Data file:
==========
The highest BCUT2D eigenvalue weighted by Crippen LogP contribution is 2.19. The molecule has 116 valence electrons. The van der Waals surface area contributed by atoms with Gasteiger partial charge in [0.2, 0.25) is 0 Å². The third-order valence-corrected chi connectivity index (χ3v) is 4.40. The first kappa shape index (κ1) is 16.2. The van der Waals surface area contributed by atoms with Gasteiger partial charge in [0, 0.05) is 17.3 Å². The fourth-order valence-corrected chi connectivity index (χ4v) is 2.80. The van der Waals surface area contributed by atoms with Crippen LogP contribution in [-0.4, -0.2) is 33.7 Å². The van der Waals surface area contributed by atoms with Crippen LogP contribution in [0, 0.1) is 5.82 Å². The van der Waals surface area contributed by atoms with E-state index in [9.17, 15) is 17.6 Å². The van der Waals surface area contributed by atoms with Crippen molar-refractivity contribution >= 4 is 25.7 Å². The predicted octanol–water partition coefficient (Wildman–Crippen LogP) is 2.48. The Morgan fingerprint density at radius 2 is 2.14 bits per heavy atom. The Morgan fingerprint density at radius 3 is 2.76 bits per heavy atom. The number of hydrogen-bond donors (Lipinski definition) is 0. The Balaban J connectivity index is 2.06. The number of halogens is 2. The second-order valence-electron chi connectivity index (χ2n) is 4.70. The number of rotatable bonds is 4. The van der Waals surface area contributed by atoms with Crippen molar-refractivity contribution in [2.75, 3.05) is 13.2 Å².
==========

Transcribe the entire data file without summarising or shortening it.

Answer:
The highest BCUT2D eigenvalue weighted by Crippen LogP contribution is 2.19. The molecule has 116 valence electrons. The van der Waals surface area contributed by atoms with Gasteiger partial charge in [0.2, 0.25) is 0 Å². The third-order valence-corrected chi connectivity index (χ3v) is 4.40. The first kappa shape index (κ1) is 16.2. The van der Waals surface area contributed by atoms with Gasteiger partial charge in [0, 0.05) is 17.3 Å². The fourth-order valence-corrected chi connectivity index (χ4v) is 2.80. The van der Waals surface area contributed by atoms with Crippen LogP contribution in [-0.4, -0.2) is 33.7 Å². The van der Waals surface area contributed by atoms with Crippen LogP contribution in [0, 0.1) is 5.82 Å². The van der Waals surface area contributed by atoms with E-state index in [9.17, 15) is 17.6 Å². The van der Waals surface area contributed by atoms with Crippen molar-refractivity contribution >= 4 is 25.7 Å². The predicted octanol–water partition coefficient (Wildman–Crippen LogP) is 2.48. The Morgan fingerprint density at radius 2 is 2.14 bits per heavy atom. The Morgan fingerprint density at radius 3 is 2.76 bits per heavy atom. The number of hydrogen-bond donors (Lipinski definition) is 0. The Balaban J connectivity index is 2.06. The number of halogens is 2. The second-order valence-electron chi connectivity index (χ2n) is 4.70. The number of rotatable bonds is 4. The van der Waals surface area contributed by atoms with Crippen molar-refractivity contribution in [2.75, 3.05) is 13.2 Å².